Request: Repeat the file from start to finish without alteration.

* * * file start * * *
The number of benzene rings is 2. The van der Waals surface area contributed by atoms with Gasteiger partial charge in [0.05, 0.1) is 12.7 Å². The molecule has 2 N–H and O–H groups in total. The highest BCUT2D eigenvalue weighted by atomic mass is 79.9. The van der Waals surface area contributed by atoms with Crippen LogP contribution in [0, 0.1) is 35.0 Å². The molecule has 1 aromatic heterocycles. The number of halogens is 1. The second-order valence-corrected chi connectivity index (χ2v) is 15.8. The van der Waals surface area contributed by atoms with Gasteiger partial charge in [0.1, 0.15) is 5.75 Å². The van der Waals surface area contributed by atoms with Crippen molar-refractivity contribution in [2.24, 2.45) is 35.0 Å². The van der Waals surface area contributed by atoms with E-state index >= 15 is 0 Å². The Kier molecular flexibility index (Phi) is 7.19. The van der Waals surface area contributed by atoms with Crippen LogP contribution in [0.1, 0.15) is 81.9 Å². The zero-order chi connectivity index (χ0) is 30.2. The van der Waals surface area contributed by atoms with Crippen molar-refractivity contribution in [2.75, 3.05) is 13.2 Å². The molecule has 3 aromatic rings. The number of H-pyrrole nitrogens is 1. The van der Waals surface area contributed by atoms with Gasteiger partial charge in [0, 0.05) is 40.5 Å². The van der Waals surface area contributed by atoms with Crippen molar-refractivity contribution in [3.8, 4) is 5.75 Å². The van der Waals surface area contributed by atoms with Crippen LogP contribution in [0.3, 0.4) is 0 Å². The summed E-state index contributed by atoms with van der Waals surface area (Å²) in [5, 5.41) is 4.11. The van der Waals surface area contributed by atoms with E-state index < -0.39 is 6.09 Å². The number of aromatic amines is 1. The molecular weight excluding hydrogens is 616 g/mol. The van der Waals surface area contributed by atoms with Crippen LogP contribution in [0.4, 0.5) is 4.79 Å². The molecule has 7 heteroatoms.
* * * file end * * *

The number of benzene rings is 2. The van der Waals surface area contributed by atoms with Gasteiger partial charge in [0.05, 0.1) is 12.7 Å². The molecule has 2 N–H and O–H groups in total. The highest BCUT2D eigenvalue weighted by atomic mass is 79.9. The van der Waals surface area contributed by atoms with Crippen LogP contribution in [0, 0.1) is 35.0 Å². The molecule has 1 aromatic heterocycles. The number of halogens is 1. The second-order valence-corrected chi connectivity index (χ2v) is 15.8. The van der Waals surface area contributed by atoms with Gasteiger partial charge in [0.1, 0.15) is 5.75 Å². The van der Waals surface area contributed by atoms with Crippen molar-refractivity contribution in [2.24, 2.45) is 35.0 Å². The van der Waals surface area contributed by atoms with E-state index >= 15 is 0 Å². The Kier molecular flexibility index (Phi) is 7.19. The van der Waals surface area contributed by atoms with Crippen LogP contribution in [0.1, 0.15) is 81.9 Å². The zero-order chi connectivity index (χ0) is 30.2. The van der Waals surface area contributed by atoms with Crippen molar-refractivity contribution in [2.75, 3.05) is 13.2 Å². The molecule has 3 aromatic rings. The number of H-pyrrole nitrogens is 1. The van der Waals surface area contributed by atoms with Gasteiger partial charge in [0, 0.05) is 40.5 Å². The van der Waals surface area contributed by atoms with Crippen molar-refractivity contribution in [3.8, 4) is 5.75 Å². The van der Waals surface area contributed by atoms with Crippen LogP contribution in [0.3, 0.4) is 0 Å². The summed E-state index contributed by atoms with van der Waals surface area (Å²) in [5, 5.41) is 4.11. The van der Waals surface area contributed by atoms with E-state index < -0.39 is 6.09 Å². The number of aromatic amines is 1. The molecular weight excluding hydrogens is 616 g/mol. The van der Waals surface area contributed by atoms with Crippen LogP contribution in [0.4, 0.5) is 4.79 Å². The molecule has 7 heteroatoms.